6. ^ Mendler, K; Chen, H; Parks, DH; Hug, LA; Doxey, AC (2019). "AnnoTree: visualization and exploration of a functionally annotated microbial tree of life". Nucleic Acids Research. 47 (9): 4442–4448. doi:10.1093/nar/gkz246. PMC 6511854. PMID 31081040.
  7. ^ "GTDB release 05-RS95". Genome Taxonomy Database.
  8. ^ "16S rRNA-based LTP release 132 (full tree)". All-Species Living Tree Project. Silva Comprehensive Ribosomal RNA Database. Retrieved 2013-03-20.
  9. ^ J. P. Euzéby. "Firmicutes". List of Prokaryotic names with Standing in Nomenclature (LPSN). Archived from the original on January 27, 2013. Retrieved 2013-03-20.
  10. ^ Sayers; et al. "Firmicutes". National Center for Biotechnology Information (NCBI) taxonomy database. Retrieved 24 April 2019.
  11. ^ "GTDB taxonomy". Genome Taxonomy Database. Archived from the original on 2018-07-29. Retrieved 2018-07-20.
  12. ^ Ley RE, Peterson DA, Gordon JI (2006). "Ecological and evolutionary forces shaping microbial diversity in the human intestine". Cell (Review). 124 (4): 837–848. doi:10.1016/j.cell.2006.02.017. PMID 16497592. S2CID 17203181.
  13. ^ Ley RE, Turnbaugh PJ, Klein S, Gordon JI (2006). "Microbial ecology: human gut microbes associated with obesity". Nature (Clinical Trial). 444 (7122): 1022–1023. Bibcode:2006Natur.444.1022L. doi:10.1038/4441022a. PMID 17183309. S2CID 205034045.
  14. ^ Henig, Robin Marantz (2006-08-13). "Fat Factors". New York Times Magazine. Retrieved 2008-09-28.
  15. ^ Ley RE, Bäckhed F, Turnbaugh P, Lozupone CA, Knight RD, Gordon JI (August 2005). "Obesity alters gut microbial ecology". Proc. Natl. Acad. Sci. USA (Research Support). 102 (31): 11070–11075. Bibcode:2005PNAS..10211070L. doi:10.1073/pnas.0504978102. PMC 1176910. PMID 16033867.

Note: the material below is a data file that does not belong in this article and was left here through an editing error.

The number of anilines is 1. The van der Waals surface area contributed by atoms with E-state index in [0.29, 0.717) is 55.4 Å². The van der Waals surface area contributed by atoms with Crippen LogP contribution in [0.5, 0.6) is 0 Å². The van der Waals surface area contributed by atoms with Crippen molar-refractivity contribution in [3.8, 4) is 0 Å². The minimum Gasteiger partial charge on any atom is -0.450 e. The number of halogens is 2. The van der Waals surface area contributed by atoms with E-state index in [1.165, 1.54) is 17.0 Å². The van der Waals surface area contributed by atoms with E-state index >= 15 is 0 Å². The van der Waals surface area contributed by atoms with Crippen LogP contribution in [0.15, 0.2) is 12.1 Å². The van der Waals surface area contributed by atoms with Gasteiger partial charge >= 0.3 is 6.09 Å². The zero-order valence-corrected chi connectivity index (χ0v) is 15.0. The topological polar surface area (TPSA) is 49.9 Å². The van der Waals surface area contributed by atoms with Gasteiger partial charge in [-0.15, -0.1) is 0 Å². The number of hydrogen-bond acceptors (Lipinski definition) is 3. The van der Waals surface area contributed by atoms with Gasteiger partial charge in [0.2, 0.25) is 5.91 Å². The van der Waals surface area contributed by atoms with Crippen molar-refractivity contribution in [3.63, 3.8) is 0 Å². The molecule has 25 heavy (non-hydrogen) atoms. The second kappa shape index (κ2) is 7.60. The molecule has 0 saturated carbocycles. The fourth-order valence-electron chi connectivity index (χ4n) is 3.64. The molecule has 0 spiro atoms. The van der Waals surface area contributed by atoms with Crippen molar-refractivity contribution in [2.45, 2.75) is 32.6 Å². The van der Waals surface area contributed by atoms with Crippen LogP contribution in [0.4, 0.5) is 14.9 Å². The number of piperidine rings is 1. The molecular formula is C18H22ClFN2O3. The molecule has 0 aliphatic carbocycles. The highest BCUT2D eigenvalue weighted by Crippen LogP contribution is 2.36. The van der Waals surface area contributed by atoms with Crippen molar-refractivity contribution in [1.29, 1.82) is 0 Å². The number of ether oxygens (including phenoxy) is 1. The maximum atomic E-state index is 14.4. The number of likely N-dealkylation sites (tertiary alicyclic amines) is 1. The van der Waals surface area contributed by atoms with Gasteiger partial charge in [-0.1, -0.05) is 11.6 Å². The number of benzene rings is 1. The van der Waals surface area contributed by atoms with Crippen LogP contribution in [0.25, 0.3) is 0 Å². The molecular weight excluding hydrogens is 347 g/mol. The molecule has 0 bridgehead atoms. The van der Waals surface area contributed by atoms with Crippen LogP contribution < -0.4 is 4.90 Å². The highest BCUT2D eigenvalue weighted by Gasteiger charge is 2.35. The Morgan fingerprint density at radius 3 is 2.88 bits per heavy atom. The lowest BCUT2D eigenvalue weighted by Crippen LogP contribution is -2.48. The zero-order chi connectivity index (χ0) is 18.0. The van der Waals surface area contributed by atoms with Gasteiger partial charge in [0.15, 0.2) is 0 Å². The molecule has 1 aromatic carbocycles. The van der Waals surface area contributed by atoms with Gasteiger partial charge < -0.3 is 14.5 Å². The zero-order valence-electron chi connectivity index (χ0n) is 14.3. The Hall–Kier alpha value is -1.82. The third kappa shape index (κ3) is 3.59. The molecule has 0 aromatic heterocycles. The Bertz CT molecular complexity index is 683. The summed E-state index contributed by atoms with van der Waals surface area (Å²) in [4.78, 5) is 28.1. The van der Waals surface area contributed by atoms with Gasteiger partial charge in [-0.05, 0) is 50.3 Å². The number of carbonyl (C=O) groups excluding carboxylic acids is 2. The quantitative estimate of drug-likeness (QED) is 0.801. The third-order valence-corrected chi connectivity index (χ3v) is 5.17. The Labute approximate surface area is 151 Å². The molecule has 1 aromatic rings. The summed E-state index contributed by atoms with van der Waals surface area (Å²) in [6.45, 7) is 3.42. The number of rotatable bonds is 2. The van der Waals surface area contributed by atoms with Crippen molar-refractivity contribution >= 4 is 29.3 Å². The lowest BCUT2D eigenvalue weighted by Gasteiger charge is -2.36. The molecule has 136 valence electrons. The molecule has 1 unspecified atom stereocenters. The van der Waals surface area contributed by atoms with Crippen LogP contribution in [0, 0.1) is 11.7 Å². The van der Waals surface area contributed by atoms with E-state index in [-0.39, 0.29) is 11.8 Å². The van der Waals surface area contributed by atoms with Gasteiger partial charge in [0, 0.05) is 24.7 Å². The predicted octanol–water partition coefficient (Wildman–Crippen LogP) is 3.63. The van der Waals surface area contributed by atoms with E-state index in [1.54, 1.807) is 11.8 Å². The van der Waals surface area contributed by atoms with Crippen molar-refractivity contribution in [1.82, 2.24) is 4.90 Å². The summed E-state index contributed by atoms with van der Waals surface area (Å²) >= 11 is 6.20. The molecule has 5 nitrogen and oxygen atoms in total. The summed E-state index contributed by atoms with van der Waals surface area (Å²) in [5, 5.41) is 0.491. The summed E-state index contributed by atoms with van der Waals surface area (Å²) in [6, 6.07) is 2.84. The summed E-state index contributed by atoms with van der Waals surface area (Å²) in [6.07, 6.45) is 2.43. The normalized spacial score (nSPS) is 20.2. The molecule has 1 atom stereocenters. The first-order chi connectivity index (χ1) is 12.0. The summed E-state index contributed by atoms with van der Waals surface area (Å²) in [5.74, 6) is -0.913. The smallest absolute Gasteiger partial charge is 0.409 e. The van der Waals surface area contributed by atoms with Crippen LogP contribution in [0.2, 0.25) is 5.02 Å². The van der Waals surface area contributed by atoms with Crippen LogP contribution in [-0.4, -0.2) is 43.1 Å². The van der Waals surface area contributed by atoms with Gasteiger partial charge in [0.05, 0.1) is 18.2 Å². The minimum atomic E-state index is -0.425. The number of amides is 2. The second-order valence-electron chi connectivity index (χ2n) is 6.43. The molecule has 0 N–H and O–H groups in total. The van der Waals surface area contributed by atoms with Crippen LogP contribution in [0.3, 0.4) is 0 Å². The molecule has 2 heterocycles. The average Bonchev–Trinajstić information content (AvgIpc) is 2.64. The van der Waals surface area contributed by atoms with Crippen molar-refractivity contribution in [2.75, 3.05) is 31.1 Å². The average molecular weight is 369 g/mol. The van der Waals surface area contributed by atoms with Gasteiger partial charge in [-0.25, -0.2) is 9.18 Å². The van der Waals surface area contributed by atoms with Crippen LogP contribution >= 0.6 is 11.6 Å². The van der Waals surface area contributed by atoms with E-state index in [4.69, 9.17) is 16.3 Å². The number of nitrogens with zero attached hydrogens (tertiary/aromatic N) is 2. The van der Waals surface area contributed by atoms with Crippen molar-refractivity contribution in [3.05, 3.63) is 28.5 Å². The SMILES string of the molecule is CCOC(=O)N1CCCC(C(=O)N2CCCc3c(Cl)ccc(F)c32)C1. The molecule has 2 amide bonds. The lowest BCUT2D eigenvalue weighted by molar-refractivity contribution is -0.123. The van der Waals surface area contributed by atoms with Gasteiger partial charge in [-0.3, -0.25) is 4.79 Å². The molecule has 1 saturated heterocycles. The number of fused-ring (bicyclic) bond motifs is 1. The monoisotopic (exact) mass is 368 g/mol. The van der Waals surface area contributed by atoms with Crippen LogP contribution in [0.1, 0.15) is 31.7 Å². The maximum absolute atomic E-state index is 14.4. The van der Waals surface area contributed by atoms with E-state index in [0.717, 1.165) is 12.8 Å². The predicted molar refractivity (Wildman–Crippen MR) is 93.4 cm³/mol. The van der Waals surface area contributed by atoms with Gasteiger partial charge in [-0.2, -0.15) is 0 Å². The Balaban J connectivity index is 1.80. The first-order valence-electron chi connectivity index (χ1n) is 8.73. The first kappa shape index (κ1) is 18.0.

16. ^ Komaroff AL. The Microbiome and Risk for Obesity and Diabetes. JAMA. Published online December 22, 2016. doi:10.1001/jama.2016.20099
  17. ^ Chakraborti, Chandra Kanti (15 November 2015). "New-found link between microbiota and obesity". World Journal of Gastrointestinal Pathophysiology. 6 (4): 110–119. doi:10.4291/wjgp.v6.i4.110. PMC 4644874. PMID 26600968.
  18. ^ Million, M.; Lagier, J.-C; Yahav, D.; Paul, M. (April 2013). "Gut bacterial microbiota and obesity". Clinical Microbiology and Infection. 19 (4): 305–313. doi:10.1111/1469-0691.12172. PMID 23452229.
  19. ^ Turnbaugh, Peter J. (17 April 2008). "Diet-Induced Obesity Is Linked to Marked but Reversible Alterations in the Mouse Distal Gut Microbiome". Cell Host & Microbe. 3 (4): 213–223. doi:10.1016/j.chom.2008.02.015. PMC 3687783. PMID 18407065.
  20. ^ Million, M. (April 2013). "Gut bacterial microbiota and obesity". Cell Microbiology and Infection. 19 (4): 305–313. doi:10.1111/1469-0691.12172. PMID 23452229.
  21. ^ Goodrich, Julia K.; Waters, Jillian L.; Poole, Angela C.; Sutter, Jessica L.; Koren, Omry; Blekhman, Ran; Beaumont, Michelle; Van Treuren, William; Knight, Rob; Bell, Jordana T.; Spector, Timothy D.; Clark, Andrew G.; Ley, Ruth E. (2014). "Human Genetics Shape the Gut Microbiome". Cell. 159 (4): 789–799. doi:10.1016/j.cell.2014.09.053. ISSN 0092-8674. PMC 4255478. PMID 25417156. 

External linksEdit